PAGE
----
φ     During the final, meditative track of Torres’ third album, Three Futures, Mackenzie Scott sings, “To be given a body is the greatest gift.” That sentence by itself could be the thesis statement for all that comes before it: Three Futures is radically sensual, exploring vividly lush, expansive realms of atmosphere. Scott says she crafted it to be a “completely consuming experience,” something you take in with not only your ears but every sense at your disposal. Every note breathes and pulses with that ambition.
φ     From spooky opener “Tongue Slap Your Brains Out” on, Three Futures takes its time. It’s dark, yet never cold; the closest it comes to chilly is “Helen In The Woods,” Twin Peaks~ian in a strange horror narrative that’s all the more hair~raising for Scott’s unhinged vocal delivery. This is followed by the blissful yet jagged “Bad Baby Pie,” a kindred spirit to the dreamy “Greener Stretch,” which offers a hopeful ode to staying positive over skittering cymbals and waterfall cascades of synth. Its gorgeous, St. Vincent~esque guitar stabs and squalls are mirrored in the robotic throbs of “Skim.” Throughout, Scott matches those beautiful layers with lyrics that touch on the cryptic and bizarre.
φ     There aren’t many hooks to be found here, which means a lot of Three Futures sort of blurs together. But it’s all hazily fascinating, flowing naturally through its various peaks and valleys, and it succeeds in Scott’s goal of being truly immersive listening — something that reveals itself to you in strange new ways each time you return.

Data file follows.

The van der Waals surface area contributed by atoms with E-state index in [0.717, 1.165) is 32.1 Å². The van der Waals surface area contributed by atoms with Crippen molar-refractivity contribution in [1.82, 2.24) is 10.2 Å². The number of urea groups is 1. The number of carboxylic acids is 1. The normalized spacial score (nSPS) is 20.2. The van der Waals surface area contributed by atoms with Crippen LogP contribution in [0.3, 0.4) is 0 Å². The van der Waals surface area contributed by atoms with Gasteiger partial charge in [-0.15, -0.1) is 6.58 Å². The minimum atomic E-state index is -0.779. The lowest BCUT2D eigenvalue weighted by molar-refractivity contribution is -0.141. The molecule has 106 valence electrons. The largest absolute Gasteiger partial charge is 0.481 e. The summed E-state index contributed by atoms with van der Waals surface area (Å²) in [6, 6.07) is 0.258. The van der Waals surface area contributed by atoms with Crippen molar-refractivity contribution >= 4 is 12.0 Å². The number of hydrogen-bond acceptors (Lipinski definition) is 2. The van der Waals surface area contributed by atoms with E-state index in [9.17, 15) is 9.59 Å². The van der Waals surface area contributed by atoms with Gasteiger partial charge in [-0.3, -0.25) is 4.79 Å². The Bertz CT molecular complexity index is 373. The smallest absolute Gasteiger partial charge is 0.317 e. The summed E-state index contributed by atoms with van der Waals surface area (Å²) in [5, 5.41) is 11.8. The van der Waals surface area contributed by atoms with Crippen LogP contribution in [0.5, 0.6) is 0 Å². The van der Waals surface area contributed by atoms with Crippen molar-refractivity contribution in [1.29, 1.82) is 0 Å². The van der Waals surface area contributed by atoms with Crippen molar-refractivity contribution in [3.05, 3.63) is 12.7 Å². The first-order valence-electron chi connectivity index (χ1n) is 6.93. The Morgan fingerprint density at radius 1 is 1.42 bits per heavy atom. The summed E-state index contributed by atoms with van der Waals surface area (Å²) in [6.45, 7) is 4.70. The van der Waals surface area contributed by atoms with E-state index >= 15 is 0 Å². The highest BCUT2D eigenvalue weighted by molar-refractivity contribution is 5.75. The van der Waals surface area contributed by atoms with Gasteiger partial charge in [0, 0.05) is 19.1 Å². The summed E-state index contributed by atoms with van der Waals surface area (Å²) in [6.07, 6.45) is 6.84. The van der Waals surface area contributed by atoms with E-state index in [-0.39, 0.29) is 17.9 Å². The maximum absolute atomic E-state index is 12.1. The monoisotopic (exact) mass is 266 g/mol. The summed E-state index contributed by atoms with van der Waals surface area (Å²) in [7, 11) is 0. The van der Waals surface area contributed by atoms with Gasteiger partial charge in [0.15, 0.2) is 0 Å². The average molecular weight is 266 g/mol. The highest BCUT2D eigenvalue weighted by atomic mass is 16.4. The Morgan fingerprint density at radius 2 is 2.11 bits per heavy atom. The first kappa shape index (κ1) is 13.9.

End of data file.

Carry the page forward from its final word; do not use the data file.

φ     Torres is a promising young talent out of Nashville. Velvet~toned vocals and amped~up guitar fuzz. TORRES knows the darkness. The Brooklyn~based singer~songwriter otherwise known as Mackenzie Scott waits until anything — an idea, an emotion, a memory — gnaws at her, tearing at her fingers and throat until she releases it in song. Scott escaped the confines of her churning mind in order to find herself by recording Sprinter in the market town of Bridport in Dorset, England; and then at the Bristol studio of Portishead’s Adrian Utley. With his guitar riffs and synthesizers lingering in the background like a lowland mist and PJ Harvey’s Robert Ellis and Ian Olliver on rhythm — the two fortuitously reuniting 23 years after the release of Dry, and in Scott’s 23rd year of living — she crafted a “space cowboy” record. “That’s as simply as I can say it,” says Scott, who cites inspirations as diverse as Funkadelic and Nirvana, Ray Bradbury and Joan Didion. “I wanted something that very clearly stemmed from my Southern conservative roots but that sounded futuristic and space~y at the same time.” It seems like an odd thing to look for in the picturesque seaside green, rolling hills in the south of England, but Scott had never been there before, and as a stranger in a strange land she found what she was looking for: a lost childhood. Sprinter was recorded in a room that had formerly been used as a children’s nursery, which combined with the alien landscape fuels the self~searching that roils TORRES’ music. Following her self~titled debut in 2013, TORRES pushes herself to even noisier extremes on Sprinter, a punishing self~examination of epic spiritual and musical proportions.